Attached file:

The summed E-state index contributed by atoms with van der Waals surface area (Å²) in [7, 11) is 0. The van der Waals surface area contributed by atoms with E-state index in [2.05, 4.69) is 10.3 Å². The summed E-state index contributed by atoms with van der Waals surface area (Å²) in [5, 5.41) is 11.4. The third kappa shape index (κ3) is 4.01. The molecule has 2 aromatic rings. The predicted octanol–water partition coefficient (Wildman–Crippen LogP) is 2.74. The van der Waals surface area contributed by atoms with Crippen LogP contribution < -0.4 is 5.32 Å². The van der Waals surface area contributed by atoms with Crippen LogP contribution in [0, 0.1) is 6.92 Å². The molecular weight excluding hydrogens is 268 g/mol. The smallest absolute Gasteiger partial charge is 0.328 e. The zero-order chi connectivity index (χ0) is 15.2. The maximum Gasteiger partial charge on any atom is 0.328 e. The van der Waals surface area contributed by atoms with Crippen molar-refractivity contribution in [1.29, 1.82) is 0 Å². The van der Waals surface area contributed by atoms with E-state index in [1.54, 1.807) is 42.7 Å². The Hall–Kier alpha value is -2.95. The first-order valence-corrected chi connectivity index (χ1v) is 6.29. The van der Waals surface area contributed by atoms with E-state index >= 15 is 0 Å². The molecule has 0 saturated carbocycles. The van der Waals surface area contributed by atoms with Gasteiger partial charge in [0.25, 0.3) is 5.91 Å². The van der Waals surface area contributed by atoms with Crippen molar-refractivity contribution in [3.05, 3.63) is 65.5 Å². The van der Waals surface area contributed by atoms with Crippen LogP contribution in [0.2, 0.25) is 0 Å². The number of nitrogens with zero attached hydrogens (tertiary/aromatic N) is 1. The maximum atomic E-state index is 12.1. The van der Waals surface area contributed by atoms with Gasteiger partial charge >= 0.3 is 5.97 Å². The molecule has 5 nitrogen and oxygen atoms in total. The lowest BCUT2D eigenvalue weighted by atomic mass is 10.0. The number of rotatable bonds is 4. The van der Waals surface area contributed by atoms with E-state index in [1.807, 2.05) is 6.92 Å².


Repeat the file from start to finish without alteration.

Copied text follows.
The summed E-state index contributed by atoms with van der Waals surface area (Å²) in [7, 11) is 0. The van der Waals surface area contributed by atoms with E-state index in [2.05, 4.69) is 10.3 Å². The summed E-state index contributed by atoms with van der Waals surface area (Å²) in [5, 5.41) is 11.4. The third kappa shape index (κ3) is 4.01. The molecule has 2 aromatic rings. The predicted octanol–water partition coefficient (Wildman–Crippen LogP) is 2.74. The van der Waals surface area contributed by atoms with Crippen LogP contribution < -0.4 is 5.32 Å². The van der Waals surface area contributed by atoms with Crippen LogP contribution in [0, 0.1) is 6.92 Å². The molecular weight excluding hydrogens is 268 g/mol. The smallest absolute Gasteiger partial charge is 0.328 e. The zero-order chi connectivity index (χ0) is 15.2. The maximum Gasteiger partial charge on any atom is 0.328 e. The van der Waals surface area contributed by atoms with Crippen molar-refractivity contribution in [1.29, 1.82) is 0 Å². The van der Waals surface area contributed by atoms with E-state index in [1.54, 1.807) is 42.7 Å². The Hall–Kier alpha value is -2.95. The first-order valence-corrected chi connectivity index (χ1v) is 6.29. The van der Waals surface area contributed by atoms with E-state index >= 15 is 0 Å². The molecule has 0 saturated carbocycles. The van der Waals surface area contributed by atoms with Gasteiger partial charge in [0.25, 0.3) is 5.91 Å². The van der Waals surface area contributed by atoms with Crippen molar-refractivity contribution in [3.05, 3.63) is 65.5 Å². The van der Waals surface area contributed by atoms with Crippen LogP contribution in [0.2, 0.25) is 0 Å². The number of nitrogens with zero attached hydrogens (tertiary/aromatic N) is 1. The maximum atomic E-state index is 12.1. The van der Waals surface area contributed by atoms with Gasteiger partial charge >= 0.3 is 5.97 Å². The molecule has 5 nitrogen and oxygen atoms in total. The lowest BCUT2D eigenvalue weighted by atomic mass is 10.0. The number of rotatable bonds is 4. The van der Waals surface area contributed by atoms with E-state index in [1.807, 2.05) is 6.92 Å².